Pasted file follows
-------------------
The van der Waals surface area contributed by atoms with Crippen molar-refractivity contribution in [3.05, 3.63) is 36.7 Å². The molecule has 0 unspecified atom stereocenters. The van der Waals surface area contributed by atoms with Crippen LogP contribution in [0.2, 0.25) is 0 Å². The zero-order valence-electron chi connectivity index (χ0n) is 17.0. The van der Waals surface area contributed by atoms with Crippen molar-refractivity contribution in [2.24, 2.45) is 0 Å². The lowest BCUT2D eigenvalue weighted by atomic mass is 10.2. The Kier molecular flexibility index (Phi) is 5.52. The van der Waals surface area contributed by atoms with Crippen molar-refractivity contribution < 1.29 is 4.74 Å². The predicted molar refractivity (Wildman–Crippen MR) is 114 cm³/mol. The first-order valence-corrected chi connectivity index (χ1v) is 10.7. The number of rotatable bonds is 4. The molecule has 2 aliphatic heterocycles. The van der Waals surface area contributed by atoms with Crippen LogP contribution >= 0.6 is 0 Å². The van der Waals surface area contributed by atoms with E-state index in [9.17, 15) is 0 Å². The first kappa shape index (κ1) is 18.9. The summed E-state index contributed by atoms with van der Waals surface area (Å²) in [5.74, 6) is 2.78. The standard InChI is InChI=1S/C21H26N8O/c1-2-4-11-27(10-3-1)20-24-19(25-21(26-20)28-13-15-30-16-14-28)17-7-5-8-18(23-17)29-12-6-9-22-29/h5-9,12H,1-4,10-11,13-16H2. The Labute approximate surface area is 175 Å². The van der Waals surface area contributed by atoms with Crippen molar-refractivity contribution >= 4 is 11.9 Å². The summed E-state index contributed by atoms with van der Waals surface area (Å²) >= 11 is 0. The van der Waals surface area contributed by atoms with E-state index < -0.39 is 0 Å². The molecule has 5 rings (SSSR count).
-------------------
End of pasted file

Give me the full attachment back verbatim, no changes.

The van der Waals surface area contributed by atoms with Crippen molar-refractivity contribution in [3.05, 3.63) is 36.7 Å². The molecule has 0 unspecified atom stereocenters. The van der Waals surface area contributed by atoms with Crippen LogP contribution in [0.2, 0.25) is 0 Å². The zero-order valence-electron chi connectivity index (χ0n) is 17.0. The van der Waals surface area contributed by atoms with Crippen molar-refractivity contribution in [2.24, 2.45) is 0 Å². The lowest BCUT2D eigenvalue weighted by atomic mass is 10.2. The Kier molecular flexibility index (Phi) is 5.52. The van der Waals surface area contributed by atoms with Crippen molar-refractivity contribution < 1.29 is 4.74 Å². The predicted molar refractivity (Wildman–Crippen MR) is 114 cm³/mol. The first-order valence-corrected chi connectivity index (χ1v) is 10.7. The number of rotatable bonds is 4. The molecule has 2 aliphatic heterocycles. The van der Waals surface area contributed by atoms with Crippen LogP contribution >= 0.6 is 0 Å². The van der Waals surface area contributed by atoms with E-state index in [9.17, 15) is 0 Å². The first kappa shape index (κ1) is 18.9. The summed E-state index contributed by atoms with van der Waals surface area (Å²) in [5.74, 6) is 2.78. The standard InChI is InChI=1S/C21H26N8O/c1-2-4-11-27(10-3-1)20-24-19(25-21(26-20)28-13-15-30-16-14-28)17-7-5-8-18(23-17)29-12-6-9-22-29/h5-9,12H,1-4,10-11,13-16H2. The Labute approximate surface area is 175 Å². The van der Waals surface area contributed by atoms with Crippen molar-refractivity contribution >= 4 is 11.9 Å². The summed E-state index contributed by atoms with van der Waals surface area (Å²) >= 11 is 0. The van der Waals surface area contributed by atoms with E-state index < -0.39 is 0 Å². The molecule has 5 rings (SSSR count).